Israel’s best efforts to remain on friendly terms with Russia notwithstanding, the two nations now appear to be on a collision course that could have far-reaching consequences.
This tension boiled to the surface yet again on Tuesday when Russia’s ambassador to Israel, Anatoly Viktorov, reportedly stormed out of a meeting at the Knesset to mark Victory Day, when Russians and their allies commemorate victory of Nazi Germany.
Right at the start of the meeting, Member of Knesset Gilad Kariv (Labor) said it was impossible to mark Victory Day “without an anxious look and a strong voice of protest against Russia’s military activity in Ukraine’s sovereign territory.”
He went on to accuse Russia of “crimes against humanity” in Ukraine. The charge was echoed by several other MKs, some of whom were born in Ukraine, like former Knesset Speaker Yuli Edelstein (Likud), who slammed Russia for “cynically exploiting” Victory Day to justify its present aggression.
At this point Viktorov abruptly left the meeting. The Russian Embassy later claimed he had a scheduling conflict and was simply trying not to miss his next meeting. But the N12 news portal cited sources in the Knesset who said the ambassador uttered sharp words for the Israeli lawmakers as he stormed out of the building.
This hostile diplomatic encounter came against the backdrop of a far more serious insult on the part of the Russians.
Russia crosses the line
Russian Foreign Minister Sergei Lavrov reiterated in an interview earlier this month that his country’s invasion of neighboring Ukraine was justified by the “Nazi forces” operating there.
His interviewer reminded Lavrov that Ukraine’s elected and popular president, Volodymyr Zelensky, is Jewish, thus making it unlikely his country has a strong Nazi element. But the Russian was unimpressed.
“Even Hitler had Jewish blood,” charged Lavrov, adding that “some of the worst antisemites are Jews.”
Israel, which has come under fire for refusing to join Western condemnation of and sanctions against Russia, could finally take no more.
“This is an unforgivable and scandalous comment, a terrible historical error and we expect an apology,” said Foreign Minister Yair Lapid. “Hitler was not of Jewish origin and the Jews did not murder themselves in the Holocaust. The lowest form of racism against Jews is blaming the Jews themselves for antisemitism.”
Lapid added that Jerusalem is “making every effort to maintain good relations with Russia, but there is a line, and this time the line has been crossed. The Russian government must apologize to us and to the Jewish people.”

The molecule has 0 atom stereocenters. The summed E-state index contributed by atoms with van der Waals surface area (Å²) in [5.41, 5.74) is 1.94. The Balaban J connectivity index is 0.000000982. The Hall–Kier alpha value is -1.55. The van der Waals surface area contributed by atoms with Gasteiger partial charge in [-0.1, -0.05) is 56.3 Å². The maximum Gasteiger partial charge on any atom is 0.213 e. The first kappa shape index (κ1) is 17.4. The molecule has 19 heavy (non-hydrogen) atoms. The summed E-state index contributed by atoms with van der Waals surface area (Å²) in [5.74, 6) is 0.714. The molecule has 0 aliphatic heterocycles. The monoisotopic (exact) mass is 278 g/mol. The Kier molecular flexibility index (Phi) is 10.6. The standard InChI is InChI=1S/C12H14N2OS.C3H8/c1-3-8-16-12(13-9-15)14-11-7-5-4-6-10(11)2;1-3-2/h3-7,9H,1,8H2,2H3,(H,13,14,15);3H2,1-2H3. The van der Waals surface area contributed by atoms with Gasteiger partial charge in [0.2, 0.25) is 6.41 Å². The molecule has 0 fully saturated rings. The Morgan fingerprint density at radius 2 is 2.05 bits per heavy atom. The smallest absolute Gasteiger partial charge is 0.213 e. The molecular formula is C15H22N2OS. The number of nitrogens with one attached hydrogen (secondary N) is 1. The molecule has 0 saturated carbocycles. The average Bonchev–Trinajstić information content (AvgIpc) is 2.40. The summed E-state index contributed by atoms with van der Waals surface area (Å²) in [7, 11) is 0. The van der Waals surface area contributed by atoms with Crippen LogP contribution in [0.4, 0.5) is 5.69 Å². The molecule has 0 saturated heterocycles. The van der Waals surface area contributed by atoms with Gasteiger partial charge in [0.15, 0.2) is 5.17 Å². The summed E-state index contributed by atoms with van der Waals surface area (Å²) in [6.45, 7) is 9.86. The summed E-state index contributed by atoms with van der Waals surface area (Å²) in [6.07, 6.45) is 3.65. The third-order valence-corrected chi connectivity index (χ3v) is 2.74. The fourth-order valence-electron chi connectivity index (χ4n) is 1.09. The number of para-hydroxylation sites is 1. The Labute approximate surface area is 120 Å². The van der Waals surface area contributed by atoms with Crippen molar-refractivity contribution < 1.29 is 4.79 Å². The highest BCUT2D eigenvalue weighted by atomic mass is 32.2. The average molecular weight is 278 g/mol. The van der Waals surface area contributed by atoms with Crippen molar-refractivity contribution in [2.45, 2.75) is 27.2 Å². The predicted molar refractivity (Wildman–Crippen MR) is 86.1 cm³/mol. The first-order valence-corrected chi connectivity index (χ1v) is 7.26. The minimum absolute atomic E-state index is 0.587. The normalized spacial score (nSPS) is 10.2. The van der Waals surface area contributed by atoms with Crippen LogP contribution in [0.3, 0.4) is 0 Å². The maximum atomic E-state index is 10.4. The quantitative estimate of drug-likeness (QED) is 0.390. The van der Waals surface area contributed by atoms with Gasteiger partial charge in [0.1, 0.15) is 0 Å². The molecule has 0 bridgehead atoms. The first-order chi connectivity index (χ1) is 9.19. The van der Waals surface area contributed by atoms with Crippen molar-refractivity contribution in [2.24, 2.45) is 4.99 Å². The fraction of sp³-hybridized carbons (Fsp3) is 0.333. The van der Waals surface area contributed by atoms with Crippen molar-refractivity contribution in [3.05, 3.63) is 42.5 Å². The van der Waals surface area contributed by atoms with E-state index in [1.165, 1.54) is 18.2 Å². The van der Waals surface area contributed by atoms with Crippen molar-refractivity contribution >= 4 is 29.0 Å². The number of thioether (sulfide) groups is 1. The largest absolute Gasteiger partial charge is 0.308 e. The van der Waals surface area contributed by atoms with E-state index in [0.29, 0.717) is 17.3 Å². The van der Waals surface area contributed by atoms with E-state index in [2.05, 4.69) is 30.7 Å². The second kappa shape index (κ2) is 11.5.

But rather than apologize, the Kremlin doubled down on Lavrov’s slander.
The Russian Foreign Ministry went on to accuse Israel of “anti-historical statements” that “explain why the current Israeli government supports the neo-Nazi regime in Kyiv.”
The statement noted that some Jews collaborated with the Nazis during the Holocaust, and suggested that Zelensky now does the same.
Clearly an apology is not forthcoming. And talk in Jerusalem now suggests the Jewish state will take a more overt stance in support of Ukraine.
Israel believed that given its good relations with both countries, it could play a pivotal role in mediating a ceasefire between Russia and Ukraine.
But there were two other important reasons for its semi-neutrality:
- Israel needs Russia’s tacit approval to continue operating against Iranian forces in neighboring Syria. Russian forces control the skies in the war-torn country. However, given Russia’s poor military performance in Ukraine, some have suggested Israel might not have much to worry about even if Russian forces in Syria turn hostile.
- Both Russia and Ukraine still have large Jewish populations, and Jerusalem feared that taking too strong a stance in favor of either side could put one or both of those Jewish communities in danger.
Regarding that second point, Moscow is now effectively using the threat of antisemitism as leverage against Israel. By suggesting that Jews are the worst antisemites, and charging the Jewish state with supporting alleged Nazis, the Kremlin could quickly open the flood gates to a new wave of antisemitic violence in Russia.
On its own, Israel would still have taken a measured approach. But with its powerful Western allies already locking horns with Putin’s Russia, the Jewish state could make a more emboldened response.
The rise of Gog
Russia has long been seen by modern Bible-believers as the apocalyptic force known as “Gog” that will one day come against the Land of Israel.
This interpretation was bolstered earlier this year when Russia invaded Ukraine, brought Europe to the brink of World War III, and made unusual overtures in seeking an alliance with China.
Even so, up until last month it was difficult to see Russia actually invading Israel considering the generally pragmatic, if not warm relations between the two. But after these recent escalations, anything seems possible.